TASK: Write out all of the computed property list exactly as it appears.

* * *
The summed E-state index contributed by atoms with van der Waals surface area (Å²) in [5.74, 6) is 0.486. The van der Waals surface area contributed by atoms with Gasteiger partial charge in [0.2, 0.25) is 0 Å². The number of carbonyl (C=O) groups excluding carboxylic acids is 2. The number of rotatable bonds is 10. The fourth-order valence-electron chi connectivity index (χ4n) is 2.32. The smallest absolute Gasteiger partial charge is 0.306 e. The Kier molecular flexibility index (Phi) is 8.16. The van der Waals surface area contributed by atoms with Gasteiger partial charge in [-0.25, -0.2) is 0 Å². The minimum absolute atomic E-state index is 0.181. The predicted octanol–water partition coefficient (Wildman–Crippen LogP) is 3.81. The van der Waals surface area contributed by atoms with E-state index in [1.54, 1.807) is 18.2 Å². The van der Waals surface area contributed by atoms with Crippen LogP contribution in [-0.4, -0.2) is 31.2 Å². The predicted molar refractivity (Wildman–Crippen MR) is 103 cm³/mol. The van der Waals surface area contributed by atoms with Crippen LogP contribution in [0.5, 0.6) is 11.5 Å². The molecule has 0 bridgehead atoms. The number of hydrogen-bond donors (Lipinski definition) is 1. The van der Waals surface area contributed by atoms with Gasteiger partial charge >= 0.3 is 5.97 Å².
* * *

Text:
The summed E-state index contributed by atoms with van der Waals surface area (Å²) in [5.74, 6) is 0.486. The van der Waals surface area contributed by atoms with Gasteiger partial charge in [0.2, 0.25) is 0 Å². The number of carbonyl (C=O) groups excluding carboxylic acids is 2. The number of rotatable bonds is 10. The fourth-order valence-electron chi connectivity index (χ4n) is 2.32. The smallest absolute Gasteiger partial charge is 0.306 e. The Kier molecular flexibility index (Phi) is 8.16. The van der Waals surface area contributed by atoms with Gasteiger partial charge in [-0.25, -0.2) is 0 Å². The minimum absolute atomic E-state index is 0.181. The predicted octanol–water partition coefficient (Wildman–Crippen LogP) is 3.81. The van der Waals surface area contributed by atoms with E-state index in [1.54, 1.807) is 18.2 Å². The van der Waals surface area contributed by atoms with Crippen LogP contribution in [-0.4, -0.2) is 31.2 Å². The predicted molar refractivity (Wildman–Crippen MR) is 103 cm³/mol. The van der Waals surface area contributed by atoms with Crippen LogP contribution in [0.5, 0.6) is 11.5 Å². The molecule has 0 bridgehead atoms. The number of hydrogen-bond donors (Lipinski definition) is 1. The van der Waals surface area contributed by atoms with Gasteiger partial charge >= 0.3 is 5.97 Å².